The strobe lights in the cardboard bleachers flash and after a second take Coco nails her walk and gets whisked away for a nap.
He may have done his deadly work while the toddler took her afternoon nap—Mr. Mom becoming Mr. Bomb.
In fact, it wasn't just my legs that decided this would a perfect time to take a nap, my entire brain was shutting down.
Moreover, a preparatory nap counteracts the effects of sleep deprivation better than a nap taken after the missed sleep.
But if you're at home in the middle of the day and you're taking a nap, then it's depressing.
Aroused from his nap by the shot, he had leaped to the window and seen the man fall.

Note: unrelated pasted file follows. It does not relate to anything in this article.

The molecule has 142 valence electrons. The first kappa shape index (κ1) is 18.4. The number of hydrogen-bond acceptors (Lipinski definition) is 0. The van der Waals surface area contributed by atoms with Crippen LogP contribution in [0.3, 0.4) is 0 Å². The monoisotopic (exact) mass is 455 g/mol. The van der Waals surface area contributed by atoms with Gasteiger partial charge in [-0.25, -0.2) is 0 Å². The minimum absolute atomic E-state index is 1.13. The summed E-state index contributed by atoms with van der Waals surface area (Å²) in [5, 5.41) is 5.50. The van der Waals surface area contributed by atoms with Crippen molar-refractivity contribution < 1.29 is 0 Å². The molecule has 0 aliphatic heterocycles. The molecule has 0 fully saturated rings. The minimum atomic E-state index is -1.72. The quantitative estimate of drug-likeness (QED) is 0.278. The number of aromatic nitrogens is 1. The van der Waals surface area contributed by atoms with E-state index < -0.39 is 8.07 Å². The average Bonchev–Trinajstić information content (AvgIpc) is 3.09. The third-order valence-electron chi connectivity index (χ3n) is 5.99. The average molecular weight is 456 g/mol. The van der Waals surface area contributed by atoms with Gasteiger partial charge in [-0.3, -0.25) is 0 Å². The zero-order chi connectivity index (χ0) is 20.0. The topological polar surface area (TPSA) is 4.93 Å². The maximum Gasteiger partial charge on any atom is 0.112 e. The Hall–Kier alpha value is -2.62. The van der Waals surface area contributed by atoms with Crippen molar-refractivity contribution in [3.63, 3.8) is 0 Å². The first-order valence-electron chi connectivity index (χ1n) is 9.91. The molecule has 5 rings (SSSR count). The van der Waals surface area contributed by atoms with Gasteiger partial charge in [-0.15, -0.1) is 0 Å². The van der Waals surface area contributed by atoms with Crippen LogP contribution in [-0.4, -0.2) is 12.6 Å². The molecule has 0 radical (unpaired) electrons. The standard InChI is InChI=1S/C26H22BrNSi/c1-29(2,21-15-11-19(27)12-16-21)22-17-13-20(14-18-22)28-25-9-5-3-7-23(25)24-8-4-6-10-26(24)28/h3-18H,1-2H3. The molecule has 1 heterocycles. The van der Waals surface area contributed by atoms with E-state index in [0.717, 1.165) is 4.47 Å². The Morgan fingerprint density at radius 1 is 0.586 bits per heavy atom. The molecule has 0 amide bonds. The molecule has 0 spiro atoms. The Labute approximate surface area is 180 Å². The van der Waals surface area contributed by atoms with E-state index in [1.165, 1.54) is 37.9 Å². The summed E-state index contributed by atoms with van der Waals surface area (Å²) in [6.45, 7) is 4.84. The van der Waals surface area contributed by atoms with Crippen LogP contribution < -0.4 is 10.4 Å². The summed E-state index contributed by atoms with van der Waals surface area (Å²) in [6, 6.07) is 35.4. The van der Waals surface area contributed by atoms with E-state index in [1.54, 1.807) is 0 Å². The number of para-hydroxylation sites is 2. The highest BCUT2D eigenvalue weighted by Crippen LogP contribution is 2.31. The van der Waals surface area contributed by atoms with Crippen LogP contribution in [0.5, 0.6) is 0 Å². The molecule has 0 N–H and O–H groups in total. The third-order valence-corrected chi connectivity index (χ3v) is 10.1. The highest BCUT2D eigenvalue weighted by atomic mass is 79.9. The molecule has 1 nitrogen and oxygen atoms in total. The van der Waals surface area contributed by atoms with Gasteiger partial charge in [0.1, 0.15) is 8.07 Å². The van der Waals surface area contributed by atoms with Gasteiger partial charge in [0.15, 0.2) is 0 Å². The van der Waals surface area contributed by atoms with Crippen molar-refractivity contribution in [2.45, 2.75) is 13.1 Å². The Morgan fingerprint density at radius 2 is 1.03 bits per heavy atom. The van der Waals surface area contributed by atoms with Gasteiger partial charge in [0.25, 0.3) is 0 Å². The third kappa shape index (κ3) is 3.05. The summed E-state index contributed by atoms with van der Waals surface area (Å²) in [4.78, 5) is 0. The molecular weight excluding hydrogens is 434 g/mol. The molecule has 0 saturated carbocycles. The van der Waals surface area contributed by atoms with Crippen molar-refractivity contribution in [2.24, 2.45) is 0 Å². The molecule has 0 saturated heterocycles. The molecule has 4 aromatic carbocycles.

As he would not fire, Felix refused to do so, and the mias was left to finish his nap.
The young child can take his afternoon nap stretched out on the back seat and covered with a light robe or coat.
I'm tired of talking, and longing for a nap,' laughed Denison.
But Johnny's nap seemed to have had the effect of transforming him into an inert jelly-like mass.
"downy surface of cloth," mid-15c., from Middle Dutch or Middle Low German noppe "nap, tuft of wool," probably introduced by Flemish cloth-workers. Cognate with Old English hnoppian "to pluck," ahneopan "pluck off," Old Swedish niupa "to pinch," Gothic dis-hniupan "to tear."
"short spell of sleep," c.1300, from nap (v.). With take (v.) from c.1400.
Old English hnappian "to doze, sleep lightly," of unknown origin, apparently related to Old High German hnaffezan, German dialectal nafzen, Norwegian napp. Related: Napped; napping.
"to furnish with a nap, raise the nap of," 1610s, from nap (n.1).